MELBOURNE (Reuters) - Australian Treasurer Josh Frydenberg wants to ensure that any action against banks in the wake of a scathing report on their misconduct does not lead to tighter lending or hurt the economy, he said in a media interview on Monday.
An independent commission last week said banks and wealth managers had pursued profit ahead of their customers’ interests and treated regulatory compliance as a cost rather than a guide to proper conduct, in an interim report following 60 days of hearings.
The commission found instances of bribery, fraud, fee-gouging and board-level deception across the financial sector. Its final recommendations are due in February.
Frydenberg said there was no excusing bad behaviour by the banks and other financial institutions.
“Basic standards of honesty and fairness went out the door as greed became the primary motive and profits were put before people, and sales of these products and services by the financial institutions became their sole focus,” he told Australian Broadcasting Corp radio.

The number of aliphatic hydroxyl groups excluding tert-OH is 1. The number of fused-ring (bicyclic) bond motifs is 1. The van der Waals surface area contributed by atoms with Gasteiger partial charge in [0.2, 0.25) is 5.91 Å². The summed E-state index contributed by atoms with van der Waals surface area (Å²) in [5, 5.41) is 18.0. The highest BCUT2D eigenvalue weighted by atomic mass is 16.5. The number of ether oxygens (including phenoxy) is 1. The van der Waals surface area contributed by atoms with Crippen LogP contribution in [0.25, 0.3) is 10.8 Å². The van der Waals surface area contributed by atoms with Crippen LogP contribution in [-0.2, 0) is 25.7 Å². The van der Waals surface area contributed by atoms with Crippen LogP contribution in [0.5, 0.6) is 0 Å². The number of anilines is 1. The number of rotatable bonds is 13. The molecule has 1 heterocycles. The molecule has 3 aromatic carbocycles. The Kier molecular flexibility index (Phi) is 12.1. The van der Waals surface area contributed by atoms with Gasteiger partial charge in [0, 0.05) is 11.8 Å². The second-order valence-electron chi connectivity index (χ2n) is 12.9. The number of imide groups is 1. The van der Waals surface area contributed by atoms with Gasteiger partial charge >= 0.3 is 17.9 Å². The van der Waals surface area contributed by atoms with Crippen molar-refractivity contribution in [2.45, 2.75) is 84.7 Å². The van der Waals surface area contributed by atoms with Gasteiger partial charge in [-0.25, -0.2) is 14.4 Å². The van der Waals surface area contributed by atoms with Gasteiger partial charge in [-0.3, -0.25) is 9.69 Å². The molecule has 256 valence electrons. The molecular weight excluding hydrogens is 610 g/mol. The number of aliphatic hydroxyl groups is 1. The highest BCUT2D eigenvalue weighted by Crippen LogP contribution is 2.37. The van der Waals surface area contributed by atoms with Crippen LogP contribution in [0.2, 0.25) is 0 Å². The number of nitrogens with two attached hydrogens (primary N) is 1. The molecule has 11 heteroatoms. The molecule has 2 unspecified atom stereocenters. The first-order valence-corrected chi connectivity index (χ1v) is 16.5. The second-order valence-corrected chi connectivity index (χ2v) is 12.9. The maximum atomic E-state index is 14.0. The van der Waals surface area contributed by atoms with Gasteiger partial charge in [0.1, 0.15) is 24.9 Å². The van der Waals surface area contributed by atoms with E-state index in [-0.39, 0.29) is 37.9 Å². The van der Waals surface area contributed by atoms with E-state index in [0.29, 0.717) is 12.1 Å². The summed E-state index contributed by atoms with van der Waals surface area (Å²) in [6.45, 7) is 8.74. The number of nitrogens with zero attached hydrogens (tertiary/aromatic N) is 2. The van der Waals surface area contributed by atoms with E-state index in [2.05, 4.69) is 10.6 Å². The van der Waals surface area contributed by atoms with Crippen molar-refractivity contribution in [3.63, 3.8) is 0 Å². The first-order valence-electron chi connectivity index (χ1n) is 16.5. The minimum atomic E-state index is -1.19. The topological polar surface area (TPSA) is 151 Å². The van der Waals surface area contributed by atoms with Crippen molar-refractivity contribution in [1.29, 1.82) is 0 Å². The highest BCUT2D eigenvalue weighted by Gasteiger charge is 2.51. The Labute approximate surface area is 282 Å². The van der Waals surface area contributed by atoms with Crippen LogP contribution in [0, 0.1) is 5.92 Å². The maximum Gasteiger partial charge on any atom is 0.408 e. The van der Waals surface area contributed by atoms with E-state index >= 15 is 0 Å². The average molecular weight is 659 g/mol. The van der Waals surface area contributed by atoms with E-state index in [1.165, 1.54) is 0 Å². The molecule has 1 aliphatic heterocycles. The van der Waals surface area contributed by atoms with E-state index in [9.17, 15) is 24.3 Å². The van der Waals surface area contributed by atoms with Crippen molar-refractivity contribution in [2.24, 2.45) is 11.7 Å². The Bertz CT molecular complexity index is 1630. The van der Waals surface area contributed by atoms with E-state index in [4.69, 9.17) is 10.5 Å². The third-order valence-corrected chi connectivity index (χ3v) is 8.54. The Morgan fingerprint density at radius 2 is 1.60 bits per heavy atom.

His focus would be on ensuring such conduct was not repeated and that there was accountability for what has been uncovered, he was quoted as saying in the Australian Financial Review.
At the same time, he wanted to make sure that the steps ultimately recommended “are implemented in a manner that does not undermine consumer and business access to financial services and credit, stability of the financial system, competition or economic growth.”
Frydenberg said the Australian Securities and Investments Commission (ASIC) would need to “better enforce, be less timid, more aggressive in enforcing the law” to ensure a greater culture of compliance.
Prime Minister Scott Morrison said on Sunday he expected ASIC to take action against disgraced bankers.
Frydenberg declined to predict whether the commission may recommend jail time for any of the misconduct uncovered.
The government would extend the February deadline for a final report if the commission sought more time, he said.
Reporting by Sonali Paul; editing by Richard Pullin